Stand With Rep. Derrick Graham: We Gain Nothing If We Do Nothing
By Representative Derrick Graham
When it comes to government, doing nothing often has a bigger impact than doing something. There are very real and lasting consequences when we don’t promote equality, when we don’t push for justice, and when we don’t lift people up when they are down.
Many may think they are untouched when society doesn’t address a persistent and pressing need, but that’s not true. As Dr. Martin Luther King, Jr., noted, “We are tied together in the single garment of destiny, caught in an inescapable network of mutuality. And whatever affects one directly affects all indirectly.”
The good news as this year’s legislative session crosses the halfway mark – and this year’s Black History Month enters its final full week – is that there are several bills that can shift Kentucky out of neutral and move us forward. My hope is that we act on all of them.
It’s time, for example, to finally put on the ballot a constitutional amendment that would grant voting rights to most felons after they complete all aspects of their sentence. Kentucky and Iowa are now the only two states still enforcing an effective lifetime ban in these cases, and here in the commonwealth, that means the voice of more than 300,000 citizens is silent on Election Day.
No group of Kentuckians in this category is more affected than African-Americans. Their disenfranchisement rate is three-and-a-half times the national average, making it the highest among the 50 states.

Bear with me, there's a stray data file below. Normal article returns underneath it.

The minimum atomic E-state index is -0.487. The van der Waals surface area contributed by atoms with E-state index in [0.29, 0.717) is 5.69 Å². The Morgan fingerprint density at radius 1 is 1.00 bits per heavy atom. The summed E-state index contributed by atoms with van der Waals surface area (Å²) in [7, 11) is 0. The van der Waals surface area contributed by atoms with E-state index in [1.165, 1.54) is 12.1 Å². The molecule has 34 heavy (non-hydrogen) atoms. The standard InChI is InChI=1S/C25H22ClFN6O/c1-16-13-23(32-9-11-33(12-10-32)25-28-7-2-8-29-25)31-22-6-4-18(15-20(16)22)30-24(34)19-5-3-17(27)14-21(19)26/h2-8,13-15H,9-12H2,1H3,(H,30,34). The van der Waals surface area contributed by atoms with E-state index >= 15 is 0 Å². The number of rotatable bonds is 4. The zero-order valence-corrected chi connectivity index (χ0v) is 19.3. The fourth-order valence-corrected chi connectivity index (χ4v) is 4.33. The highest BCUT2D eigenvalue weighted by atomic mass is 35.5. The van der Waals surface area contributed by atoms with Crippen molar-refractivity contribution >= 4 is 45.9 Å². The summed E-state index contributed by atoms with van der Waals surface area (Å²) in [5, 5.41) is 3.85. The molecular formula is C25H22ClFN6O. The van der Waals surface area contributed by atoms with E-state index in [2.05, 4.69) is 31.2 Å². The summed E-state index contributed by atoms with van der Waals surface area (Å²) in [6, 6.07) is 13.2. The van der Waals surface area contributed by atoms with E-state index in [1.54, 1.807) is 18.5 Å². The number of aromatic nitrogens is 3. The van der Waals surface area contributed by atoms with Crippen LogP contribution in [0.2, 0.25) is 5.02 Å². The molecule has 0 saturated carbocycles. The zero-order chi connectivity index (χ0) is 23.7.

A poll of more than 600 Kentuckians late last year indicates this amendment would pass easily if placed on the ballot in 2020, with two-thirds saying they support the concept.
Another needed bill this year would make it easier for more Class D felons – the lowest of the four felony levels – to expunge their record, which in turn would help more of them move ahead with their lives.
In a related matter, the time has come for true bail reform. Many citizens with limited incomes are spending weeks, if not months, behind bars awaiting trial while others who can afford bail are able to stay at home. Those who are innocent are paying a high price for this disparity, often losing their jobs and precious time with their families.
The good news with all of these issues is that their solutions are drawing meaningful bipartisan support. All it would take to make them a reality is just a few days of the General Assembly’s time. In less than a week, we can make a positive difference that will last a lifetime for tens of thousands of Kentuckians.
These aren’t the only bills I believe should finally move forward. I also believe it is time to raise the minimum wage, which hasn’t seen an increase for a decade; and we need to broaden access to preschool and kindergarten so that all of Kentucky’s young children can benefit. Structured learning at an early age is especially critical.
Frederick Douglass was right when he said that “it is easier to build strong children than to repair broken men.” To continue that theme, it is easier to build good schools and universities than it is to repair lost opportunities in the classroom. It is easier to build access to quality healthcare than it is to repair sickness and disease. And it is easier to build lasting equality than it is to repair lives that are diminished because they were never even given a chance.
I realize the gains we should make may not all happen this year, but we can lay a stronger foundation for all of them now.
As the House Democratic Caucus Chair, and the first African-American from our party to serve in a leadership role in the House, I feel an even stronger sense of urgency to make these changes a reality. We gain nothing if we do nothing, and for me and many others, that is simply not an option.